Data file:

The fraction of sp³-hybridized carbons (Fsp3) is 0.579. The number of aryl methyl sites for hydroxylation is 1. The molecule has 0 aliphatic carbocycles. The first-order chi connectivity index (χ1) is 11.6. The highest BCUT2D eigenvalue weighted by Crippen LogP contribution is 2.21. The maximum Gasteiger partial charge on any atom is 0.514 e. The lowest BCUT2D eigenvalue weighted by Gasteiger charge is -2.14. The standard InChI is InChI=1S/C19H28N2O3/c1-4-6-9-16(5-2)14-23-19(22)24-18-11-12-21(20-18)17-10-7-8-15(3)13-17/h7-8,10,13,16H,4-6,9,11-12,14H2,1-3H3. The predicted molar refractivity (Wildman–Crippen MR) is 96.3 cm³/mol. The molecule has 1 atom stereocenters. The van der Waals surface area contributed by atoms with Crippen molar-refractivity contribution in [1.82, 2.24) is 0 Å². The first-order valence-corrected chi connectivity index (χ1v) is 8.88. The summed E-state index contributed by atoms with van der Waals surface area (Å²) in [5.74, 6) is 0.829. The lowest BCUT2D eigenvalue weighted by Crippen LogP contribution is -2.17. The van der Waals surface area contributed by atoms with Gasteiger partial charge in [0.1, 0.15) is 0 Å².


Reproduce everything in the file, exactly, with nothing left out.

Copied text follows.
The fraction of sp³-hybridized carbons (Fsp3) is 0.579. The number of aryl methyl sites for hydroxylation is 1. The molecule has 0 aliphatic carbocycles. The first-order chi connectivity index (χ1) is 11.6. The highest BCUT2D eigenvalue weighted by Crippen LogP contribution is 2.21. The maximum Gasteiger partial charge on any atom is 0.514 e. The lowest BCUT2D eigenvalue weighted by Gasteiger charge is -2.14. The standard InChI is InChI=1S/C19H28N2O3/c1-4-6-9-16(5-2)14-23-19(22)24-18-11-12-21(20-18)17-10-7-8-15(3)13-17/h7-8,10,13,16H,4-6,9,11-12,14H2,1-3H3. The predicted molar refractivity (Wildman–Crippen MR) is 96.3 cm³/mol. The molecule has 1 atom stereocenters. The van der Waals surface area contributed by atoms with Crippen molar-refractivity contribution in [1.82, 2.24) is 0 Å². The first-order valence-corrected chi connectivity index (χ1v) is 8.88. The summed E-state index contributed by atoms with van der Waals surface area (Å²) in [5.74, 6) is 0.829. The lowest BCUT2D eigenvalue weighted by Crippen LogP contribution is -2.17. The van der Waals surface area contributed by atoms with Gasteiger partial charge in [0.1, 0.15) is 0 Å².